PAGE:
A series of trials under way in the neighboring Gulf states of Saudi Arabia and
Bahrain offer a glimpse into the ongoing, silent war being waged by Iran against
its regional rivals.
Bahrain is of particular interest to Tehran. The
tiny island emirate is home to a Shi’a majority – ruled over by the Sunni
Khalifa monarchy. Iranian officials often describe Bahrain as rightfully
constituting the “14th province” of Iran. A Shi’ite insurgency was crushed in
March 2011, following the entry of Saudi, Kuwaiti and United Arab Emirates
forces. Tensions remain high.
Saudi Arabia, meanwhile, is one of Iran’s
main regional rivals.
The two, both major oil-producing states, are
separated by sectarian loyalties, strategy toward the West and straightforward
geopolitical competition for dominance in the energy-rich Gulf
The latest revelations suggest that the long-standing use by the
Iranian regime of subversion and irregular warfare as tools of policy in the
Gulf – as elsewhere – is proceeding apace.
In Bahrain, recent revelations
have centered on two cases.
In the first, a Bahraini citizen convicted in
July 2011 of transferring “military information and identifying sensitive sites
in Bahrain” to Iranian diplomats in Kuwait had his 10-year sentence confirmed
According to a statement from the court, the man, who has not
been named, sought to photograph “military and economic installations” in
Bahrain, as well as the homes of individuals employed at the US Juffair Naval
Base on the island. The Juffair Base is the main site in the Gulf offering
onshore services for the US Navy’s 5th Fleet.
The “diplomats” in question
were identified as members of the Iranian Revolutionary Guards Corps. IRGC
members have a long history of posing as Iranian diplomats and consular
In the second, more recent case, Bahraini authorities in late
February arrested eight Bahraini citizens accused of membership in a cell
established by the Revolutionary Guards to plan and carry out attacks on
Bahrain’s international airport, Interior Ministry and other public facilities,
and to assassinate Bahraini officials.
The Bahrainis identified an IRGC
official, code-named “Abu Naser” as the head of this group. They claimed to have
captured a host of evidence, including electronic equipment, incriminating the
arrested men. The authorities also maintained that the members of the cell
attended IRGC training camps in Iran and Hezbollah- run centers in
In Saudi Arabia, meanwhile, the authorities in March arrested 16
Saudi citizens, an Iranian and a Lebanese, similarly on suspicion of membership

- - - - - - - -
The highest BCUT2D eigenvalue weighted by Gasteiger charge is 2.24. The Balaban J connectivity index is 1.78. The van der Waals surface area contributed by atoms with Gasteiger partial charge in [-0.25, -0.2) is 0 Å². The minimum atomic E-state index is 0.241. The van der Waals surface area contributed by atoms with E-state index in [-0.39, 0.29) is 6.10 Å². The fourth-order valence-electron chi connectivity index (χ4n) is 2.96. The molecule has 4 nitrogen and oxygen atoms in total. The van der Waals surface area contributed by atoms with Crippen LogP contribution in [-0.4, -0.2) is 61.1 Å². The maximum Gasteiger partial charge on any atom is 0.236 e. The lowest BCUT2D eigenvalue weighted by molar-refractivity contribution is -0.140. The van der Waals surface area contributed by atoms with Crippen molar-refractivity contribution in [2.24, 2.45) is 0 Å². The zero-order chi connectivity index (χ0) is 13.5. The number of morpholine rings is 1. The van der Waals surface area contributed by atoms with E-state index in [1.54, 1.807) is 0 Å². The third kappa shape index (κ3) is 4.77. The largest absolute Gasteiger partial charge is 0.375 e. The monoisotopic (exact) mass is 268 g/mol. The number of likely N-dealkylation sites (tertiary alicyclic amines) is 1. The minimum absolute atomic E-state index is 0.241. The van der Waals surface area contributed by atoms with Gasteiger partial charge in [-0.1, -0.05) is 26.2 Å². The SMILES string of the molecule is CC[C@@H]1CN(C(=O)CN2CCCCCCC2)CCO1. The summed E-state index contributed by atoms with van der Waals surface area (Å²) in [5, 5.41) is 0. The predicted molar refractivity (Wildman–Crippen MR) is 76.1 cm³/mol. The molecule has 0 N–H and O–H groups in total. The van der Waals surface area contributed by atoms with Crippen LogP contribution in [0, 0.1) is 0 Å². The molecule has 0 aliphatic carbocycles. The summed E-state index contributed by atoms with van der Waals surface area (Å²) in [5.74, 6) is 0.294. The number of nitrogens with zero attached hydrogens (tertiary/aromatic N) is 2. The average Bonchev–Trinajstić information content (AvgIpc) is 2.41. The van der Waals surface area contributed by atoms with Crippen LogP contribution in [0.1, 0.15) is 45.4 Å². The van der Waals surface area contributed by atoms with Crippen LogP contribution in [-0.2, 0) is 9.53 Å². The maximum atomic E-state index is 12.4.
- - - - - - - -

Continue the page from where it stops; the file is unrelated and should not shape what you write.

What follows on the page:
in a cell established by Iranian intelligence elements, and tasked with
gathering information and providing documents concerned with “installations and
vital areas” in the kingdom.
The Saudi citizens all hail from the
country’s 2 million strong Shi’a minority.
The Iranians, predictably, have
denied all the accusations. Iran and its regional mouthpieces accuse the Gulf
states of seeking to justify their repression of Shi’a communities.
the opposition al-Wifaq party in Bahrain denounced the latest arrests. In Saudi
Arabia, meanwhile, 37 Shi’a clerics issued a statement accusing the authorities
of escalating sectarian tension as a way of diverting public attention from
It is indisputable that both the Shi’a majority in Bahrain
and the Saudi Shi’a minority face real repression and discrimination. The
existence of real and justified grievances does not, however, cancel out the
evidence of Iranian subversive activity.
And it is also clear that the
evidence emerging regarding the activities of the IRGC in both countries follows
a pattern familiar both from experience and from Iranian activities elsewhere in
the region and beyond it.
The use made by Iran of local Shi’a
communities, and the subsequent engagement of those communities in political
violence on its behalf, is no longer in dispute. Past precedent suggests that
Iran seeks not only to recruit participants for paramilitary activity. Rather,
Tehran also wishes to build political influence and power through the
sponsorship of Shi’a Islamist movements.
Their efforts in Bahrain are not
of recent vintage. As far back as 1981, the proxy Islamic Front for the
Liberation of Bahrain launched a failed coup attempt, with the support and
probably under the direction of Iran and the IRGC.
The Iranians have
spent many patient years building up assets and clients within the Bahraini
Hasan Mushaima, the Shi’a Islamist leader of the Haq
movement, was openly pro-Iranian and known to have strong links with the Iranian
regime. Mushaima was jailed for life after the 2011 unrest.
along with five others, was convicted in absentia in 2012 for involvement in an
earlier Tehran sponsored terror cell.
Both the mainstream Wifaq opposition
movement and the more radical Coalition for a Republic have pro-Iranian elements
The latter includes the Bahraini Islamic Freedom Movement.
The leader of this openly pro-Iranian body, Saeed Shihaby, was discovered in
2011 to be working in London in premises owned by the government of
The latest revelations of Iranian subversion in the Gulf come
against a background of frenetic activity by Tehran elsewhere.
week, Lebanese-Swedish Hezbollah member Hossam Taleb Yaacoub was convicted of
gathering information on Israeli holidaymakers in Cyprus prior to the bombing at
A build up of Hezbollah and IRGC personnel in Damascus, according
to a report in Al-Arabiya, is now under way, in a determined attempt to hold
back recent rebel advances.
An Iranian ship carrying weapons for Shi’a
rebels in north Yemen was seized last month.
Tehran is seeking to guard
and expand the perimeters of the client and proxy structure it has built, at a
time when a rival Sunni Islamism is having its moment.
Iran’s silent war
in the Gulf forms an important front in this larger campaign.